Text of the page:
Not a Lexis Advance subscriber? Try it out for free.

Thompson v. Advanced Armament Corp., LLC

United States Court of Appeals for the Second Circuit

June 11, 2015, Decided

No. 14-1764-cv(L), No. 14-1983-cv(XAP), No. 14-1990-cv(XAP)



UPON DUE CONSIDERATION, IT IS HEREBY ORDERED, ADJUDGED, AND DECREED that the judgment entered on May 12, 2014, is AFFIRMED in part and MODIFIED in part.

The parties in this action, Lynsey Thompson, Kevin Brittingham, Random Ventures, Inc., Advanced Armament Corp., LLC, and Remington Arms Company, LLC [**2]  (the latter two, collectively, "AAC"), appeal or cross-appeal from a judgment entered after a bench trial. ] In such circumstances, we review the district court's findings of fact for clear error and its conclusions of law de novo. See Citigroup Global Mkts. Inc. v. Abbar, 761 F.3d 268, 273 (2d Cir. 2014). We assume the parties' familiarity with the facts and record of prior proceedings, which we reference only as necessary to explain our decision to affirm in part and modify in part.

On appeal, AAC primarily challenges the district court's determination that it breached the operative contracts by terminating both Brittingham and Thompson, purportedly "for cause." We affirm that ruling, albeit for reasons somewhat different from those stated by the district court. We also affirm the holding that Brittingham's and Thompson's salary damages are capped at one year's salary and the rulings (a) awarding Brittingham attorneys' fees and (b) denying Thompson attorneys' fees. We modify, however, the judgment to void all restrictive covenants.

1. Termination of Brittingham

The district court determined that Brittingham's termination for firearms compliance violations was a breach of contract because none of the alleged violations were unusual or outside the normal [**3]  course of AAC's business practices and, therefore, were not "material." See Random Ventures, Inc. v. Advanced Armament Corp., No. 12 Civ. 6792 (KBF), 2014 U.S. Dist. LEXIS 3984, 2014 WL 113745, at *44 (S.D.N.Y. Jan. 13, 2014) (holding that "to constitute a material violation, the conduct would need to have reached beyond AAC's customary (and accepted) business practices"). That interpretation of material, an issue of law we review de novo, is erroneous. See Capital Ventures Int'l v. Republic of Argentina, 552 F.3d 289, 293 (2d Cir. 2009) (holding contract interpretation reviewed de novo).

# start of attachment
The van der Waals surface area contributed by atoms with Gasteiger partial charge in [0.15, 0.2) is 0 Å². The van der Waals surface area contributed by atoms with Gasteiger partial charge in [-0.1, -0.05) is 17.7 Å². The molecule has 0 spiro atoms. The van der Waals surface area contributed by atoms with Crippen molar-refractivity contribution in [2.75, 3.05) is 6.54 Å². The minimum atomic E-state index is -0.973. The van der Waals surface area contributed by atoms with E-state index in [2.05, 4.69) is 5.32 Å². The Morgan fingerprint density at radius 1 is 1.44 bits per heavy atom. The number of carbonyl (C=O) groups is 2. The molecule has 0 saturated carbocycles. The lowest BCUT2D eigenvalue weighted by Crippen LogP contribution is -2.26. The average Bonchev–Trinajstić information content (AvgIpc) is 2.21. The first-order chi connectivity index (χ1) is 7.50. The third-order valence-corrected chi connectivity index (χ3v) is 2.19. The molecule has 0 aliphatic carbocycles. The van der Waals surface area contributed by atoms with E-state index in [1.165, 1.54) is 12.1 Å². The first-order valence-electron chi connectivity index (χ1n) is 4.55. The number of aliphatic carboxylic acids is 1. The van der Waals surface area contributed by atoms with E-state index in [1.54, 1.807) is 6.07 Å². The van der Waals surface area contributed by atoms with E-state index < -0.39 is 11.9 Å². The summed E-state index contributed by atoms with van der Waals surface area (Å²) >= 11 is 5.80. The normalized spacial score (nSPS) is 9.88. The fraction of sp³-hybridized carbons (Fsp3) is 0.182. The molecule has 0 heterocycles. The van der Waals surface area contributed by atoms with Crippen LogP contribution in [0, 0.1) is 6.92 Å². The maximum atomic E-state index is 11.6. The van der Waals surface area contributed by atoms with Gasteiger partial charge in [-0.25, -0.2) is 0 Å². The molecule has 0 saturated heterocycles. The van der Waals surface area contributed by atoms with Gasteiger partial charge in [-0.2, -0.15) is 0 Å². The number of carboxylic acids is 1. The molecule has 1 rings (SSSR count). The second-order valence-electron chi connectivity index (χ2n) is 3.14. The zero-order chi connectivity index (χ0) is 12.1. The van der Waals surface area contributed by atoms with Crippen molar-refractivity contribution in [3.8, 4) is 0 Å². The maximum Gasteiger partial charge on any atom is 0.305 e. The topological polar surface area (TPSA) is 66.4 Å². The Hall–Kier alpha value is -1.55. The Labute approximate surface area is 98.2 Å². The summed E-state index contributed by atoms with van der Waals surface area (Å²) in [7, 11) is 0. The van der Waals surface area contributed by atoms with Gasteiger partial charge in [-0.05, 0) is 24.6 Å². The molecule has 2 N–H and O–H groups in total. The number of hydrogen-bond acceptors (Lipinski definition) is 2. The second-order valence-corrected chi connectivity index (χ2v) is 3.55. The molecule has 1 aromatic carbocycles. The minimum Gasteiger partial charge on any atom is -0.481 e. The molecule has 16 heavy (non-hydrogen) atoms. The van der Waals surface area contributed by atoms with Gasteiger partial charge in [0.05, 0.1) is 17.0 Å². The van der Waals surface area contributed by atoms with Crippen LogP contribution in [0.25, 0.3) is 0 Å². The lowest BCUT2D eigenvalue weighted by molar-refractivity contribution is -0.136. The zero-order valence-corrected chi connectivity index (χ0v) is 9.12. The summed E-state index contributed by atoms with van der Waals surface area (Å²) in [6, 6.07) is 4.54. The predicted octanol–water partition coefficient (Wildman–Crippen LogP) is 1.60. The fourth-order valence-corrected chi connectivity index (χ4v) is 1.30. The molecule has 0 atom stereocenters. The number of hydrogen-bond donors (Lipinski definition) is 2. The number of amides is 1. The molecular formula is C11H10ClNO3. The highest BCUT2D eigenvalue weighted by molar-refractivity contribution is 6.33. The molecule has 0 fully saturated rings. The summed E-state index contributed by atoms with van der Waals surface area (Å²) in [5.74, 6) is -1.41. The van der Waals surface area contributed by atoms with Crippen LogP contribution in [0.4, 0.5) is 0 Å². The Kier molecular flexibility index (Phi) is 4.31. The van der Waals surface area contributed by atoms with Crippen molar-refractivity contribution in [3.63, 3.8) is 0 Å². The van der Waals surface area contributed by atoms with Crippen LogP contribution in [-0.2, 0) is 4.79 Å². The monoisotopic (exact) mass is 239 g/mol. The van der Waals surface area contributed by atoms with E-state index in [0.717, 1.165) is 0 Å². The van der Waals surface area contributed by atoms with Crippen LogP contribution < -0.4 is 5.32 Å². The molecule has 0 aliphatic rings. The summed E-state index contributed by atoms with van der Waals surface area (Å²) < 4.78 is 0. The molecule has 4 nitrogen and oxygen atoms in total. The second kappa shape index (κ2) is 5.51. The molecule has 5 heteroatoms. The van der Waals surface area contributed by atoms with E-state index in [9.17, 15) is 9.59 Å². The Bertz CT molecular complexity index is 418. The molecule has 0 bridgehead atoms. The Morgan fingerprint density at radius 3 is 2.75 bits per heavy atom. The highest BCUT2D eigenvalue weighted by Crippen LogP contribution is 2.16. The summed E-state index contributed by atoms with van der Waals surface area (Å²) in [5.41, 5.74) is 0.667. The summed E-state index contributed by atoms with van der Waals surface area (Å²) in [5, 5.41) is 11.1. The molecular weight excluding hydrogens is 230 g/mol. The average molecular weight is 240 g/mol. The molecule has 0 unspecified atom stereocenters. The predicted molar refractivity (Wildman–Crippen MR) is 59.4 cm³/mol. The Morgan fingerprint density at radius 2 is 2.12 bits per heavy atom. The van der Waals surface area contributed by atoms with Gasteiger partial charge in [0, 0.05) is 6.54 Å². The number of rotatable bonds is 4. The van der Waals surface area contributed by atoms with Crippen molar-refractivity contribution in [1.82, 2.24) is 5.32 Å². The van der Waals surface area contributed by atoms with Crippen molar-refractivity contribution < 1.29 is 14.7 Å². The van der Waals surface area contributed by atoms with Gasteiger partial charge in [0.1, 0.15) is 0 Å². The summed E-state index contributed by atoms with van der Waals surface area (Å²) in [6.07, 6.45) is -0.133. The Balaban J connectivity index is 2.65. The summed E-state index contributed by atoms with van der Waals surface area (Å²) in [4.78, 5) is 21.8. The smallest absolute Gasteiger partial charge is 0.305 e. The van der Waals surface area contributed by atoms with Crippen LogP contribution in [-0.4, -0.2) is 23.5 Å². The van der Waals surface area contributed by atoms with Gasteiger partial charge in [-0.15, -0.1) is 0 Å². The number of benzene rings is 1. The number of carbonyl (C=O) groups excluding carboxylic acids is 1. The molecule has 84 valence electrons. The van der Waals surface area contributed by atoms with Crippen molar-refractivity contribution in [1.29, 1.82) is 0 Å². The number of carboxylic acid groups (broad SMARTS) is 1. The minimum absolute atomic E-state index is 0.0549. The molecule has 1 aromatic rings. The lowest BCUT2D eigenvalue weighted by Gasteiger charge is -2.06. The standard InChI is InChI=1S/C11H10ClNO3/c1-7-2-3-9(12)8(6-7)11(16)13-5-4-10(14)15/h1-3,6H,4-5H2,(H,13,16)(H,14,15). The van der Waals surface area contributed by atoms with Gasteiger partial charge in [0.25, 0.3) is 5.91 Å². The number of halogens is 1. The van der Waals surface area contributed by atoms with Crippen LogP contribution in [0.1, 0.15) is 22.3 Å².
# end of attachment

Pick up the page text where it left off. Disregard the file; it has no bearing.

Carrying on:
] "Material," especially when used with regard to violations of the law or noncompliance with a rule, means non-technical. See State Farm Mut. Auto. Ins. Co. v. Mallela, 4 N.Y.3d 313, 321-22, 827 N.E.2d 758, 794 N.Y.S.2d 700, 703 (2005) (contrasting "material failure[s] to abide by state and local law" with "[t]echnical violations"); Madison Ave. Leasehold, LLC v. Madison Bentley Assoc., 30 A.D.3d 1, 8, 811 N.Y.S.2d 47, 53 (1st Dep't) (contrasting "material default" with "technical violation"), aff'd, 8 N.Y.3d 59, 861 N.E.2d 69, 828 N.Y.S.2d 254 (2006); Hungerford & Terry, Inc. v. Suffolk Cnty. Water Auth., 12 A.D.3d 675, 676, 785 N.Y.S.2d 506, 508 (2d Dep't 2004) (contrasting "material" noncompliance with "technical noncompliance"). Thus, while an inadvertent failure to satisfy record-keeping requirements might not be material, willful failures, denominated as federal felonies, cannot be deemed immaterial. Here, AAC asserted that Brittingham committed and allowed to be committed numerous federal felonies—including willful record keeping  [*525]  violations and improper transfers of machine guns. Even if there was a culture of non-compliance at AAC, such conduct necessarily would constitute a "material failure . . . to comply [**4]  with applicable laws or governmental regulations with respect to the Company's [AAC's] operations" under Brittingham's employment agreement. J.A. 795.

Read The Full CaseNot a Lexis Advance subscriber? Try it out for free.

Full case includes Shepard's, Headnotes, Legal Analytics from Lex Machina, and more.

614 Fed. Appx. 523 *; 2015 U.S. App. LEXIS 9717 **; 2015 WL 3619581

LYNSEY THOMPSON, Plaintiff-Appellee-Cross-Appellant, RANDOM VENTURES, INC., KEVIN BRITTINGHAM, Plaintiffs-Counter-Defendants-Appellees-Cross-Appellants, v. ADVANCED ARMAMENT CORP., LLC, REMINGTON ARMS COMPANY, LLC, Defendants-Counter-Claimants-Appellants-Cross-Appellees.


Prior History:  [**1] Appeal from a judgment of the United States District Court for the Southern District of New York (Katherine B. Forrest, Judge).

Random Ventures, Inc. v. Advanced Armament Corp., LLC, 2014 U.S. Dist. LEXIS 3984 (S.D.N.Y., Jan. 13, 2014)Random Ventures, Inc. v. Advanced Armament Corp., LLC, 2014 U.S. Dist. LEXIS 66453 (S.D.N.Y., May 2, 2014)Random Ventures, Inc. v. Advanced Armament Corp., LLC, 2014 U.S. Dist. LEXIS 68305 (S.D.N.Y., Feb. 6, 2014)


termination, implied covenant, district court, attorney's fees, violations, restrictive covenant, salary

Civil Procedure, Trials, Bench Trials, Appeals, Standards of Review, Clearly Erroneous Review, De Novo Review, Business & Corporate Compliance, Contracts Law, Breach, Material Breach, Contracts Law, Breach of Contract Actions, General Overview, Labor & Employment Law, Wrongful Termination, Breach of Contract, Covenants, Contract Interpretation, Good Faith & Fair Dealing, Remedies, Damages, Compensatory Damages, Abuse of Discretion, Sanctions, Costs & Attorney Fees, Attorney Fees & Expenses